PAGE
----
US Totally Destroyed Africa’s Wealthiest Country, Libya: Analyst

The United States and its allies are responsible for completely destroying Libya, perhaps the richest country with a highest standard of living in Africa, an American journalist and political analyst says.

Don DeBar, an anti-war activist and radio host in New York, made the remarks in a phone interview with Press TV on Friday while commenting on a report which says a group of US commandos who had traveled to Libya to “foster relationships” was ordered to leave the country soon after they arrived there on Monday.

A Facebook page belonging to the Libyan air force has revealed the secret US mission by posting photographs of US Special Operations Forces troops in Libya. The men were dressed in rugged civilian clothing, including plaid shirts, and were carrying assault rifles.

A  Pentagon official, speaking on condition of anonymity, confirmed on Thursday that the men in the photographs were indeed American troops in Libya, and that they were in Libya “with the concurrence of Libyan officials.”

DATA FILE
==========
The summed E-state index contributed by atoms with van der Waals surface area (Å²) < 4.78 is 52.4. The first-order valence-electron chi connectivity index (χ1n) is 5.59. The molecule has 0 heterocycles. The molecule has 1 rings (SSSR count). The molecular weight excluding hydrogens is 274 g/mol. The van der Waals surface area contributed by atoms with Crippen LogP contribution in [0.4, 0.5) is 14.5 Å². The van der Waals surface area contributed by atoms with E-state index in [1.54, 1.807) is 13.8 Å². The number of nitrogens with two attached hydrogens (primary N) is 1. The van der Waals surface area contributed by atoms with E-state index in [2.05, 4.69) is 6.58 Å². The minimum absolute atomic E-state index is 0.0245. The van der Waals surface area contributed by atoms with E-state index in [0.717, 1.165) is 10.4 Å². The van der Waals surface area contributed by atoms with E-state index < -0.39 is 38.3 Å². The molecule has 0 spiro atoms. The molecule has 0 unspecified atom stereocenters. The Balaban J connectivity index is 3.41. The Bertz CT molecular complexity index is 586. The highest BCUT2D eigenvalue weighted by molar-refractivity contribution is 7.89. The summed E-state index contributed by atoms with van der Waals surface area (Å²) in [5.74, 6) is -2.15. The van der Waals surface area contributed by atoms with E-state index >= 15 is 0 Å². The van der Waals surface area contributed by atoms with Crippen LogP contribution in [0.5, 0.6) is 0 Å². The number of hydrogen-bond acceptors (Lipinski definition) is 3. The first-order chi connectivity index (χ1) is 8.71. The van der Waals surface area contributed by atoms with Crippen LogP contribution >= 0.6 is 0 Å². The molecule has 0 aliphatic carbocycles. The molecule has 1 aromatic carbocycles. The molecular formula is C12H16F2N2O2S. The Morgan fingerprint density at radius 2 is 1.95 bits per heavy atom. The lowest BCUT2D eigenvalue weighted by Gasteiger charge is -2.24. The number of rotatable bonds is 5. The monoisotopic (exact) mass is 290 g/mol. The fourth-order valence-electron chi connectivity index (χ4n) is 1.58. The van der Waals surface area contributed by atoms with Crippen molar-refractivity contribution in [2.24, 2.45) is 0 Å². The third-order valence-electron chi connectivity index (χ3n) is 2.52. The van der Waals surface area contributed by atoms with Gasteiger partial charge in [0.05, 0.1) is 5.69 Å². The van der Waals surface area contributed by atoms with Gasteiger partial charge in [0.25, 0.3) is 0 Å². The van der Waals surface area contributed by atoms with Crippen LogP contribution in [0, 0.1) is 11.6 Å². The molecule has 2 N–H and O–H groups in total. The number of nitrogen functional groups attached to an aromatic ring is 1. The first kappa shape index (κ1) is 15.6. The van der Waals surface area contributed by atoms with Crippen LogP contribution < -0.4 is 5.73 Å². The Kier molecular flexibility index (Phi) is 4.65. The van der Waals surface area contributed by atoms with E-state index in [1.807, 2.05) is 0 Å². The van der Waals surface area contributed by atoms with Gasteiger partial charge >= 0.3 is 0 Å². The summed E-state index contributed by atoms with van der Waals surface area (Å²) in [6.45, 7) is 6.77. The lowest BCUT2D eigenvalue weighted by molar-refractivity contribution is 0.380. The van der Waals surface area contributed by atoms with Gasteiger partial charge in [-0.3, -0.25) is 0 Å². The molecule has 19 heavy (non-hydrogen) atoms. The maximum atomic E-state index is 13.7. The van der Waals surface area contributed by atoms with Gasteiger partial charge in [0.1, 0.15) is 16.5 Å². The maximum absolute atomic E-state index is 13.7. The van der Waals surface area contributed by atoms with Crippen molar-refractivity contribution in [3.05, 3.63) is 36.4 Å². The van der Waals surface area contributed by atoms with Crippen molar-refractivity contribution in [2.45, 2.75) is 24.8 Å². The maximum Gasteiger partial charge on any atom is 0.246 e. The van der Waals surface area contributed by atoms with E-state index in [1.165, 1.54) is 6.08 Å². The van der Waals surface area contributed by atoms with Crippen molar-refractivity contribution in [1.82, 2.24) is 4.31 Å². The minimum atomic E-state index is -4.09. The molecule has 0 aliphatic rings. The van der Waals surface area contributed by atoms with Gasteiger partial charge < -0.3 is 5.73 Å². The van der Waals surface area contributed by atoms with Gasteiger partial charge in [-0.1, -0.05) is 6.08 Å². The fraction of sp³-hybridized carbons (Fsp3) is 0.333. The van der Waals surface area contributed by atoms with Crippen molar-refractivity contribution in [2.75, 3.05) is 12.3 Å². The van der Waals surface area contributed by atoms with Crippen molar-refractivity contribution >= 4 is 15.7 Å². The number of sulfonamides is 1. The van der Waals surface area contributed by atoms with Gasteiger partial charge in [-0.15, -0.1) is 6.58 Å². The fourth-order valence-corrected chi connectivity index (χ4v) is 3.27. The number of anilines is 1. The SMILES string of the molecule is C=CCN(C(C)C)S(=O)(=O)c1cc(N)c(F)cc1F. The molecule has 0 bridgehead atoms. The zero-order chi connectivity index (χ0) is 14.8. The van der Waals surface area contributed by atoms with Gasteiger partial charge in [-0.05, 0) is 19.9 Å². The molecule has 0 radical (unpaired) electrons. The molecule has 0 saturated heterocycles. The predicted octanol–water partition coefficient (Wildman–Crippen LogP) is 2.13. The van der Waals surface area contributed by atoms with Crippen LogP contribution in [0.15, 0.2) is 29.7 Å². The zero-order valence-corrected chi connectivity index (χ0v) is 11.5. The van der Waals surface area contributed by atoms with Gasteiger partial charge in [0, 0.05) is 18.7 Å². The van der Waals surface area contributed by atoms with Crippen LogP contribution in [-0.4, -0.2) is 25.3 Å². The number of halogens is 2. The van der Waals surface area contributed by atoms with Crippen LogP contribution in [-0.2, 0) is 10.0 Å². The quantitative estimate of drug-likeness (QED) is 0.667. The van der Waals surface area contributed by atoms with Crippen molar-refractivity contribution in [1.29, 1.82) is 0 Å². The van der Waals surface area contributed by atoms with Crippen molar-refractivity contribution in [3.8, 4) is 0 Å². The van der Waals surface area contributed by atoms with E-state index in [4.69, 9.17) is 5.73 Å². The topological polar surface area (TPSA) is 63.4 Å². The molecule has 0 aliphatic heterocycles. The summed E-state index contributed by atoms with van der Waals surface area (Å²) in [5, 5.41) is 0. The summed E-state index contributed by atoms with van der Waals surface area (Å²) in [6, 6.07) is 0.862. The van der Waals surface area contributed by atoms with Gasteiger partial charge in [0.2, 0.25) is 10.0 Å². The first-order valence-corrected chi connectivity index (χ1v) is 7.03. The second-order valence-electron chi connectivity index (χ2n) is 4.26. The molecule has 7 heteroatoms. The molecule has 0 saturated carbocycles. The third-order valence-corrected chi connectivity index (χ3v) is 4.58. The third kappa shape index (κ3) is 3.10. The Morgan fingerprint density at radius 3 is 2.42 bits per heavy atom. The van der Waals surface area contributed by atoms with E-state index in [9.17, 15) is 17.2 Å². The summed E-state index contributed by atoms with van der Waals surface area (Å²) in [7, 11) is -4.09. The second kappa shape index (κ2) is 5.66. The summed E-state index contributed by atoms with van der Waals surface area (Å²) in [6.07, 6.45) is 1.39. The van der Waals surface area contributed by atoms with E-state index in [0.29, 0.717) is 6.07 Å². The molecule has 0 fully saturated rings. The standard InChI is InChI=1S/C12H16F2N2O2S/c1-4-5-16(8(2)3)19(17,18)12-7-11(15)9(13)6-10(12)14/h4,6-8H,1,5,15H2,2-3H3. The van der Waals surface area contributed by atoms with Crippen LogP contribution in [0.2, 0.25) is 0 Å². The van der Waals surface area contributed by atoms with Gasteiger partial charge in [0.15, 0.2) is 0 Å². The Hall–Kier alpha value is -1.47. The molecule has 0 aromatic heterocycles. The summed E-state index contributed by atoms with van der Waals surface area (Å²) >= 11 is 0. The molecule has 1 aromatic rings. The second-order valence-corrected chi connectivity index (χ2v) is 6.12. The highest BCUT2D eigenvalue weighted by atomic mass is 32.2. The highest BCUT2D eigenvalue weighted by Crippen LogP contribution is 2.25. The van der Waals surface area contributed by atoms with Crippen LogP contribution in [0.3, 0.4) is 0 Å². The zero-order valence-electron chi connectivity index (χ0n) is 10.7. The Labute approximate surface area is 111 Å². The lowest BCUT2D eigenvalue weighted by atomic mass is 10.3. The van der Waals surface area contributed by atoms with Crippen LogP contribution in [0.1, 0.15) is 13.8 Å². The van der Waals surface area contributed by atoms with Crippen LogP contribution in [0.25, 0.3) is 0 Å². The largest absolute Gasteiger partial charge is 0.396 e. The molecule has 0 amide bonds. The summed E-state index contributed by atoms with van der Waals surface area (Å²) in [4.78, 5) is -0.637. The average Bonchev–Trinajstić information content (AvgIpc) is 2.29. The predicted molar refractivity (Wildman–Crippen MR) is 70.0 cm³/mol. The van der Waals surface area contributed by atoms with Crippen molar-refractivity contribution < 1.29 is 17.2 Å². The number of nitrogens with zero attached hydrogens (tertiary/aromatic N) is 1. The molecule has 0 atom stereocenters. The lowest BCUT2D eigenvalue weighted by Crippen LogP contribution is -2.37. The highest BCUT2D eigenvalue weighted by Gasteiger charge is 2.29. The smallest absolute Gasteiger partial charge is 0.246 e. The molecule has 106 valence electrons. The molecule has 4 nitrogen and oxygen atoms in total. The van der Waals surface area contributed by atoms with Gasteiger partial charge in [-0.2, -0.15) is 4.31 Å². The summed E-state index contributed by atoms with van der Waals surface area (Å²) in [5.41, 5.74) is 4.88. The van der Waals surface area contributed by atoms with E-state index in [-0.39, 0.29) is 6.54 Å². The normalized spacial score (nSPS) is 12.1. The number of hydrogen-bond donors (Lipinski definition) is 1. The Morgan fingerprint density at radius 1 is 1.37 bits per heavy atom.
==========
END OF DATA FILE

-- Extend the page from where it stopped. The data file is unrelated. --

DeBar said, “It’s a very bizarre story, but it shows the arrogance with which the United States has been treating Libya as if it’s a vassal state, or some deserted island in the South Pacific or something that they could do with it as they please.”

“Libya has been completely destroyed by the intervention of the United States and NATO.  With once the most prosperous countries in the region, perhaps the wealthiest country with a highest standard of living on the continent of Africa, and one of the wealthiest countries with one of highest standard of living in the Middle East region as well, it had complete domestic peace; they were constructing and had constructed rather an amazing economic space,” he added.

“It was the engine for the consolidation of the integration of Africa. And it has been completely and totally destroyed and now for some reason that escapes me the United States felt the need to drop troops into the country unannounced. It is a very bizarre story,” the analyst noted.

More than four years after the overthrow of Muammar Gaddafi, Libya is still grappling with rising insecurity as the country has been witnessing numerous clashes between government forces and rival militia groups. The former rebels refuse to lay down arms despite efforts by the central government to impose law and order.